No preview · Article · Aug 2015 · Chemosphere
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    ABSTRACT: In the present study, copper-doped ZnO nanoparticles (doped ZnO NPs Cu) were synthesized, characterized and evaluated for their possible toxic effects in Drosophila melanogaster (Oregon R). X-ray diffraction, Fourier transform infrared spectroscopy, scanning electron microscopy and energy dispersive X-ray spectrometry confirm the formation of doped ZnO NPs Cu. Doped ZnO NPs Cu (3%) were mixed in the diet at final concentrations of 1, 2, 4 and 8 µg/µl. The starved male flies were allowed to feed on it for 4 days. After completion of the desired duration, climbing ability, activity pattern, activity of acetylcholinesterase (AChE), glutathione (GSH), glutathione-S-transferase (GST), lipid peroxidation (LPO), total protein content and caspases were studied. SDS-PAGE was also performed for whole fly homogenate of control as well as treated flies. No loss in the climbing and activity pattern was observed at the selected doses of doped ZnO NPs Cu. No significant change in the levels of AChE, GSH, GST, LPO, caspase 9/3 and total protein content was observed. The brain sections showed no gross changes in the structure and SDS-PAGE patterns also revealed no change in the protein expression. The results suggest that doped ZnO NPs Cu are non-toxic at 1, 2, 4 and 8 µg/µl of concentration in D. melanogaster.
    No preview · Article · May 2015 · Toxicology mechanisms and methods
  • Rahul Sachdev · Smita Jyoti · Falaq Naz · Yasir Hasan Siddique
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    ABSTRACT: The present study was carried out to evaluate the toxic potential of cefotaxime in the third instar larvae of transgenic Drosophila melanogaster (hsp70-lacZ)Bg(9). Cefotaxime at final concentration of 10, 20, 40, 60 and 80μg/ml was mixed in the diet and the larvae were exposed to the selected doses for 6, 12, 24, 48 hrs. The hsp70 expression, trypan blue exclusion test, in situ histochemical β-galactosidase activity, lipid peroxidation, total protein content, glutathione (GSH) content, glutathione-S-transferase (GST) activity, protein carbonyl content, caspase 3 and 9 activity, apoptotic index and comet assay were taken as parameters for the study. The larvae exposed to 40, 60 and 80μg/ml for 12, 24 and 48 hrs showed a dose and duration dependent significant increase in the activity of β-galactosidase and lipid peroxidation but decrease in the total GSH content as compared to unexposed larvae. The decrease in protein content was observed in the larvae exposed to 40, 60 and 80μg/ml of cefotaxime for 24 and 48 hrs. The larvae exposed to 40, 60 and 80μg/ml of cefotaxime for 24 and 48 hrs showed a dose and duration dependent increase in the tissue damage, GST, caspase 3 and 9 activity, PC content, apoptosis and the DNA tail length (Comet assay). The result suggests that the cefotaxime is toxic at 40, 60 and 80μg/ml of doses for the third instar larvae of transgenic Drosophila melanogaster (hsp70-lacZ)Bg(9). Cefotaxime at 10 and 20 μg/ml was not toxic for any duration of exposure. Copyright © 2015. Published by Elsevier Ireland Ltd.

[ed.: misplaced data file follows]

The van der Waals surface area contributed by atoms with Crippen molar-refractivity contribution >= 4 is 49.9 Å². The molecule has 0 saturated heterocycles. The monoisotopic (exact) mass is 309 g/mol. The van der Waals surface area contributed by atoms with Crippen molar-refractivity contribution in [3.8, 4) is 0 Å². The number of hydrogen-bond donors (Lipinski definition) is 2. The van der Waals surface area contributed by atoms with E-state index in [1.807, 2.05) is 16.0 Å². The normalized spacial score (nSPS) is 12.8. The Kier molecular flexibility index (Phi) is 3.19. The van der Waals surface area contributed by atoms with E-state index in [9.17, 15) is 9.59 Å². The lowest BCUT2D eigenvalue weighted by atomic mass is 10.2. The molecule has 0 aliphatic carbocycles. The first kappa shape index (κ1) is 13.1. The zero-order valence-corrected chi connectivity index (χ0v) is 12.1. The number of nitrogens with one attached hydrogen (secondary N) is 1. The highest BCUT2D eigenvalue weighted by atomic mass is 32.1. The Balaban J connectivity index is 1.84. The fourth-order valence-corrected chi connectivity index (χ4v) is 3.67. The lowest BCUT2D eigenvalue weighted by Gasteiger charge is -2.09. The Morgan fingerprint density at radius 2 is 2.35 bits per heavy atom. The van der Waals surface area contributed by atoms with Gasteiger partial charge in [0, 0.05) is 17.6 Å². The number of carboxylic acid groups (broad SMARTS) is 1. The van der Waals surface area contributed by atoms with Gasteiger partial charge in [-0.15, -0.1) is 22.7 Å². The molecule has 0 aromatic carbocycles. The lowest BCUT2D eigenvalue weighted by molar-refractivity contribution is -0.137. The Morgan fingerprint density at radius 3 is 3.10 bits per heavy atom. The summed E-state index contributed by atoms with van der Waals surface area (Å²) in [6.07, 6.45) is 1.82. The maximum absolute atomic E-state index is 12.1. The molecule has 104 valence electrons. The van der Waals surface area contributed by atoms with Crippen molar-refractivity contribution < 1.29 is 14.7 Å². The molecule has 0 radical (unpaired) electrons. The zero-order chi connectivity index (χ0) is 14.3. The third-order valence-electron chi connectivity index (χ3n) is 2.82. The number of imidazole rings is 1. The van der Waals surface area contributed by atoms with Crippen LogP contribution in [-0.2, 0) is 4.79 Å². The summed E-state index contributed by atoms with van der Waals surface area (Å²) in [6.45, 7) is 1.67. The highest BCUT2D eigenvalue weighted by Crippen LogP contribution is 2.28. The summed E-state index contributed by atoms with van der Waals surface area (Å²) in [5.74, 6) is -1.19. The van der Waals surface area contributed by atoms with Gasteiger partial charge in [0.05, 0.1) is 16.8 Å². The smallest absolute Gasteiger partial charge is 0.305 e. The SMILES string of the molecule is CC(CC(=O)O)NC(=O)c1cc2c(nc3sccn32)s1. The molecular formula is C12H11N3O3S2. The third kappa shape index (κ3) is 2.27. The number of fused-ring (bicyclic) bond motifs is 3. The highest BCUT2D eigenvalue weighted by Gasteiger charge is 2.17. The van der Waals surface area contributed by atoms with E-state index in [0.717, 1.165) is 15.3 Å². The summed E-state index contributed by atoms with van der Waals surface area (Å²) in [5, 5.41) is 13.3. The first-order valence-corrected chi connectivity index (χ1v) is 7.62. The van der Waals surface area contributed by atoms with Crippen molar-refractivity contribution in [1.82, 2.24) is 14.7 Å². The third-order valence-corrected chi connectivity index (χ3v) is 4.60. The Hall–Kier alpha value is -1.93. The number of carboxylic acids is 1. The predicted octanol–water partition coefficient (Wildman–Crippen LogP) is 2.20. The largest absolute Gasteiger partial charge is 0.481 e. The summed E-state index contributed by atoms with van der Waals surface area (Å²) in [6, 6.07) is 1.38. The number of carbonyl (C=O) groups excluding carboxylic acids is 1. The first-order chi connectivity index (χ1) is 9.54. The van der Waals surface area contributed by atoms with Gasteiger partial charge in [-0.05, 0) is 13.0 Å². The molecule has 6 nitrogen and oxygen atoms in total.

No preview · Article · Mar 2015 · Chemico-Biological Interactions